By Erwin Seba
HOUSTON, Aug 24 (Reuters) - Energy companies moved to cut production at U.S. Gulf Coast oil refineries on Monday after shutting half the area's offshore crude oil output as back-to-back storms took aimat the coast.
Tropical Storms Marco and Laura, a rare double-team assault on key U.S. oil regions, threaten to bring days of heavy rains and strong winds this week. Producers have shut more than 1 million barrels per day of Gulf Coast offshore oil production, 9% of the nation's total output, facing a storm that is forecast to become a damaging Category 2 hurricane.
Motiva Enterprises MOTIV.UL on Monday began preparations to idle its large Port Arthur, Texas, crude oil refinery, said people familiar with plant operations. Total SA TOTF.PA also reduced production at its refinery in the same city, according to people familiar with its operation. Motiva and Total spokespeople did not immediately reply to requests for comment.
Benchmark gasoline prices rose 7% to a six-month high and U.S. crude futures also rose on the production cuts, traders said. Gulf Coast refiners and offshore producers account for 45% of all U.S. oil processing and17% of oil output.
Vessel traffic was closed at the Ports of New Orleans, Baton Rouge and from the lower Mississippi River to the Gulf of Mexico. Louisiana Offshore Oil Port, the largest Gulf Coast oil-export facility, also halted operations at its marine terminal on Sunday.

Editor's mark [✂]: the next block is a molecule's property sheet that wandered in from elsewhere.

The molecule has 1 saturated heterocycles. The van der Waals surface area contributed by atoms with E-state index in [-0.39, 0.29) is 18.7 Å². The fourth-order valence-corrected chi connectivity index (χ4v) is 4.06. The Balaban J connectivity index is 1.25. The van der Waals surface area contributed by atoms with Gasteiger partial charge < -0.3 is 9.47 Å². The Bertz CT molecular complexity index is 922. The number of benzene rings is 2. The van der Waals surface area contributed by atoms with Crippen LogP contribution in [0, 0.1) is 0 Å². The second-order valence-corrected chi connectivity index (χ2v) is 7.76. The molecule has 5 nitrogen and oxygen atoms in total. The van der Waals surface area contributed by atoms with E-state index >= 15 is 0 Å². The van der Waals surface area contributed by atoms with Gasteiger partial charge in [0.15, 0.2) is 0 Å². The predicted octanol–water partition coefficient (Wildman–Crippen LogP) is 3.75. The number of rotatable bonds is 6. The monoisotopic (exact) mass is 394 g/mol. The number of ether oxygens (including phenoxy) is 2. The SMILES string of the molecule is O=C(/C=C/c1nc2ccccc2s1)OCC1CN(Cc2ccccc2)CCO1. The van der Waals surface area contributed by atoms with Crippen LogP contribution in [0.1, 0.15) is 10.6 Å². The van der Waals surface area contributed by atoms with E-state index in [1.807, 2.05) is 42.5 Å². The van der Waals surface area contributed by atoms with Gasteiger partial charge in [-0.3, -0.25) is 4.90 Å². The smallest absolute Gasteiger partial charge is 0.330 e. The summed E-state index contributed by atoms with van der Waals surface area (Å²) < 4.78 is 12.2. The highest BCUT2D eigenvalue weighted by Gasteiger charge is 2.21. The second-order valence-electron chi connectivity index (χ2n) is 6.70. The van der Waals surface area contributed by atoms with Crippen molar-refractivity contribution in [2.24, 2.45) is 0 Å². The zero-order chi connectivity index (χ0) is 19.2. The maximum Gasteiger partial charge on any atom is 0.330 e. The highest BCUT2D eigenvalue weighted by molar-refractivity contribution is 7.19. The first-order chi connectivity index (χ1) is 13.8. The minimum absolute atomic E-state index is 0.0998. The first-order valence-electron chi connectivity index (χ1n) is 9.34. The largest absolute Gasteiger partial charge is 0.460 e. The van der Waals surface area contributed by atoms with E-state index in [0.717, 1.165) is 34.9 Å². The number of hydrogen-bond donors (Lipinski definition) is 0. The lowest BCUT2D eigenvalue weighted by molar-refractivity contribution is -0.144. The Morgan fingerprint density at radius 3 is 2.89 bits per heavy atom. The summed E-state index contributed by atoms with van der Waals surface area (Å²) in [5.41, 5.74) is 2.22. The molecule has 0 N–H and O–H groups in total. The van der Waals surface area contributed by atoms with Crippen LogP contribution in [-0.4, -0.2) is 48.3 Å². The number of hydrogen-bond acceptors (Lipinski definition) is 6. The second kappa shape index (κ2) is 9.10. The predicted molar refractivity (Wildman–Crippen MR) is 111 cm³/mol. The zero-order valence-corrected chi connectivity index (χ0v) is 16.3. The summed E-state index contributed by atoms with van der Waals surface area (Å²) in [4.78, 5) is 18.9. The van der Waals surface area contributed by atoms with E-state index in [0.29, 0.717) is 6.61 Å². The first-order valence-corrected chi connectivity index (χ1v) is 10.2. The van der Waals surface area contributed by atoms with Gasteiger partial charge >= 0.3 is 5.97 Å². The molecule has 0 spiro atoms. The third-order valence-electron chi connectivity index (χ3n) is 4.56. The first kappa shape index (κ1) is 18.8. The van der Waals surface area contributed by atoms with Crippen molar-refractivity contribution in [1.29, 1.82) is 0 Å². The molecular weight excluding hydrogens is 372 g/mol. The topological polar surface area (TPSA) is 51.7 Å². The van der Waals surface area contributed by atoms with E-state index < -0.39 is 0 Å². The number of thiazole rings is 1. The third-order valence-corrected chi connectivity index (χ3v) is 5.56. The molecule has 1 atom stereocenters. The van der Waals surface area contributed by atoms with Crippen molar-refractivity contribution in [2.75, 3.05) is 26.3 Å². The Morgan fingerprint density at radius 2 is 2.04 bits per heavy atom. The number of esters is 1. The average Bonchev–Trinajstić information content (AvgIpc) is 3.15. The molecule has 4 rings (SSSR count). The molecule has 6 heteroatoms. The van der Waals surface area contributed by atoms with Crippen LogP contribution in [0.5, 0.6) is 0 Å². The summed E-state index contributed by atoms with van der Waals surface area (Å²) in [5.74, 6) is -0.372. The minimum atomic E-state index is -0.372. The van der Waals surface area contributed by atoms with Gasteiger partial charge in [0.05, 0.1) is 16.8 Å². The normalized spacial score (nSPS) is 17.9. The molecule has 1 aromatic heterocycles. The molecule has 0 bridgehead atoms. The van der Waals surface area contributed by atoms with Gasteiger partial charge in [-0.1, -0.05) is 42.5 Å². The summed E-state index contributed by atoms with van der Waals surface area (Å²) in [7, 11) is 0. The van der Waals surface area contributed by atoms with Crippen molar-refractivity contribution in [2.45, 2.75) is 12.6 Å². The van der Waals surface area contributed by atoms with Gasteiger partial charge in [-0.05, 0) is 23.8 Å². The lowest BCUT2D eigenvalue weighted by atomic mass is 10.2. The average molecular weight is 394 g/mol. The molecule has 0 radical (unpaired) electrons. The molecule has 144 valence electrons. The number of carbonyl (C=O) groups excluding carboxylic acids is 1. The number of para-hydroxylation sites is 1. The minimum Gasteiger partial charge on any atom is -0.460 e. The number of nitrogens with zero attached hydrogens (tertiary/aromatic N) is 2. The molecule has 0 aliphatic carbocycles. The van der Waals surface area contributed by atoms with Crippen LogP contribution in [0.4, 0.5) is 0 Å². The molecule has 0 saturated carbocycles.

Other refiners, including Exxon Mobil, Valero Energy and Royal Dutch Shell, are planning to maintain operations at Louisiana plants as the first cyclone arrives on Monday, people familiar with those refineries said. Storm Marco is expected to drop up to 5 inches (12.7 cm) of rain along the Louisiana coast.
Storm Laura is forecast to strike the Texas/Louisiana coast by Thursday as a Category 2 hurricane with 105 mile per hour (169 km/h) winds and heavy rain.
Valero on Monday began a partial shutdown of its Port Arthur plant, the people said, while Exxon's Beaumont, Texas, plant on Monday was weighing plans for dealing with Storm Laura.
During 2017's Hurricane Harvey, which occurred three years ago this week, five feet (1.52 meters) of rain fell on east Texas, forcing Motiva to halt its Port Arthur plant operations for nearly two weeks and others to take shorter shut-downs.
The mayor of Port Arthur on Monday said he was monitoring storm forecasts and was considering a mandatory evacuation of residents that would begin on Tuesday at 6 a.m.
(Reporting by Erwin Seba; Writing by Gary McWilliams; Editing by Andrea Ricci and Dan Grebler)
((Gary.McWilliams@thomsonreuters.com; +1 713-210-8513;))
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